In pragmatics, the origo is the reference point on which deictic relationships are based. In most deictic systems, the origo identifies with the current speaker (or some property thereof). For instance, if the speaker, John, were to say "This is now my fish", then John would be the origo, and the deictic word "my" would be dependent on that fact. Likewise, his use of the word "this" and "now" communicate his properties, namely his location and point in time.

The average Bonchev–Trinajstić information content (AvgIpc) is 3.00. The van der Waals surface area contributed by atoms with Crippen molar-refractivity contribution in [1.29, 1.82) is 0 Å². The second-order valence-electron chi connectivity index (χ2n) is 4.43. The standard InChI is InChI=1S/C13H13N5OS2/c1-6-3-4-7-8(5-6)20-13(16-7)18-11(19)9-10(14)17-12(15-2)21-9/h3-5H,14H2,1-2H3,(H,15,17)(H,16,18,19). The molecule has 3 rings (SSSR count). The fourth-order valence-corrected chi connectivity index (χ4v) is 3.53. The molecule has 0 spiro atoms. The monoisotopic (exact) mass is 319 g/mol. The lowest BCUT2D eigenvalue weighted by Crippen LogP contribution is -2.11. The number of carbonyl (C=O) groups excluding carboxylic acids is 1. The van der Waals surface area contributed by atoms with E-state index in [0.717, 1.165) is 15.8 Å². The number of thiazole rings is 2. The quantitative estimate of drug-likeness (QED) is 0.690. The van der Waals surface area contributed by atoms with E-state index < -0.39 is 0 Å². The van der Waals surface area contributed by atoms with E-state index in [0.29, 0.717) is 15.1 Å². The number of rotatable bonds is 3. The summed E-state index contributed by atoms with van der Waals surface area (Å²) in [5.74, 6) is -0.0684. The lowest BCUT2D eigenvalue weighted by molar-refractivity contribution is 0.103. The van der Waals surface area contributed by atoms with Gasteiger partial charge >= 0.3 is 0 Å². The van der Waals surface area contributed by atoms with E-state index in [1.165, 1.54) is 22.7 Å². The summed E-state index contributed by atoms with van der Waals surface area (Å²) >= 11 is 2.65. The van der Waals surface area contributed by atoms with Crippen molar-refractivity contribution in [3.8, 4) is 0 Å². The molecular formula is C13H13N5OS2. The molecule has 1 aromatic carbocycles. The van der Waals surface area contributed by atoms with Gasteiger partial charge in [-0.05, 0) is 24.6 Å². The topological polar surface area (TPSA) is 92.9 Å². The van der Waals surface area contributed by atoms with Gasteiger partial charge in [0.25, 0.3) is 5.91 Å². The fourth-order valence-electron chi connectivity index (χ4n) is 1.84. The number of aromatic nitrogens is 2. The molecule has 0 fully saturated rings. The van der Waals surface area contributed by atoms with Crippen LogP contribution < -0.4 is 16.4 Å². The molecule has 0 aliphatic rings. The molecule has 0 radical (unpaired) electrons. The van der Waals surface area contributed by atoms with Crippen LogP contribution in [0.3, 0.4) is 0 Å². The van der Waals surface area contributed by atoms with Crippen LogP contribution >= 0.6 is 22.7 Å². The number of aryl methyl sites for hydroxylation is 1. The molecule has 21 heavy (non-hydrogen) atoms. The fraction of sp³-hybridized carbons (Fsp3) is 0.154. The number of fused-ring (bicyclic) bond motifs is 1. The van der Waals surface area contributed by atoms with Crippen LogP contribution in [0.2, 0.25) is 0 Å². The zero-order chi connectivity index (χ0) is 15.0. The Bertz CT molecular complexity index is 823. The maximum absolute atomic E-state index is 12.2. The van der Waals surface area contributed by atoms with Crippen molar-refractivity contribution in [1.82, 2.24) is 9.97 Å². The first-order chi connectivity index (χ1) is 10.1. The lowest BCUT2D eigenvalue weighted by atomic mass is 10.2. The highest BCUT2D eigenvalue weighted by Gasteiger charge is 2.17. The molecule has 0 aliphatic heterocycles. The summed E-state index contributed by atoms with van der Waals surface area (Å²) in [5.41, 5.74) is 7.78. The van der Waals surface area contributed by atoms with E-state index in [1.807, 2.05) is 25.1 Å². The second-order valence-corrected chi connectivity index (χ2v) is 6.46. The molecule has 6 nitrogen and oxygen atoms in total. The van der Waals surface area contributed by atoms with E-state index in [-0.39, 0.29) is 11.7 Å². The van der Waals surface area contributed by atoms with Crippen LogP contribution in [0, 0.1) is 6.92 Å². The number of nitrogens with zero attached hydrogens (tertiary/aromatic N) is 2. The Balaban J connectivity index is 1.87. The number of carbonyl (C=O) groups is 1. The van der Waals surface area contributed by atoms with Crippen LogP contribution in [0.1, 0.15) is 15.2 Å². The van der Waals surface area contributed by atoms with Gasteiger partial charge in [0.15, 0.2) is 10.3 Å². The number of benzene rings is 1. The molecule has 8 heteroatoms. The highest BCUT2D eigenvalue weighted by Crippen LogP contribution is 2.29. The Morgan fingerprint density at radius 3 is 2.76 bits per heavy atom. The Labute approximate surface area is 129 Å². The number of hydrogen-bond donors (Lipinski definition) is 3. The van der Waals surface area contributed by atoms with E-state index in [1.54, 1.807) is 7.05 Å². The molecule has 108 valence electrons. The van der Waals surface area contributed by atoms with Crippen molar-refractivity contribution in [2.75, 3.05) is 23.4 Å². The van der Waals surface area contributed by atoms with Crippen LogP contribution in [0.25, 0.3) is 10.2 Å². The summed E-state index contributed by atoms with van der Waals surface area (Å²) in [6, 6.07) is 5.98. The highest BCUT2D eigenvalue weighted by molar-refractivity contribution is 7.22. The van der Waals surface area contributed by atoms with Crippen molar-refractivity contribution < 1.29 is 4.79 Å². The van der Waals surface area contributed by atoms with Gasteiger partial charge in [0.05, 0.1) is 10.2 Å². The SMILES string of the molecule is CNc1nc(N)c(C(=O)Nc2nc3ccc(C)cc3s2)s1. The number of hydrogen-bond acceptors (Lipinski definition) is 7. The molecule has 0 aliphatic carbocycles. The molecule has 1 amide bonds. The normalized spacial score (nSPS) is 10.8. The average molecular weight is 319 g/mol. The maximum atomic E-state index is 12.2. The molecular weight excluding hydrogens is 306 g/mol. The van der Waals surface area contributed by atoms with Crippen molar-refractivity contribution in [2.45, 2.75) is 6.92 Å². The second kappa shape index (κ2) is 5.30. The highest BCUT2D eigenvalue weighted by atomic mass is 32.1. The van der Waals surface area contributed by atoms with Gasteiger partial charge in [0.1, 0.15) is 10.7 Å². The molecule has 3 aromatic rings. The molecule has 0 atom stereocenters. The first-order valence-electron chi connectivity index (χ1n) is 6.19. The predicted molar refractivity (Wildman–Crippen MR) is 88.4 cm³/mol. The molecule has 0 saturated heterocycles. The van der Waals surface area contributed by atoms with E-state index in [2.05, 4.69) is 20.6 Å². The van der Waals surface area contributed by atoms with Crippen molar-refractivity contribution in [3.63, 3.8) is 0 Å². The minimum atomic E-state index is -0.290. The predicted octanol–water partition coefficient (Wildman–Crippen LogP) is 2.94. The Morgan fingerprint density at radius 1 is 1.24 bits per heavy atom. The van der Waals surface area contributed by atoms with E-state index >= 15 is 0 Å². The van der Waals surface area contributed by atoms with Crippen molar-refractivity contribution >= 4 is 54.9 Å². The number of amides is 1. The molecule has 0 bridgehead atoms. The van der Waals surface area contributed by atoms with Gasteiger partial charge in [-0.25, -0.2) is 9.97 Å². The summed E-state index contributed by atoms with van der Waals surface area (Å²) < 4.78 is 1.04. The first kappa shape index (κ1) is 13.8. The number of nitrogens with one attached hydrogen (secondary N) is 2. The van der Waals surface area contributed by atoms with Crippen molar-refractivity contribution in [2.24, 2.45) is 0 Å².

The word origo comes from Latinorigo (pronounced /ɒˈriːɡɒ/), which means "origin" (pl. origines, /ɒˈriːɡɪnɛs/). Origo is also the root for the English word "origin".
This word also occurs in the term phrase fons et origo, meaning "source and origin" (fons, "source", et, "and", "even").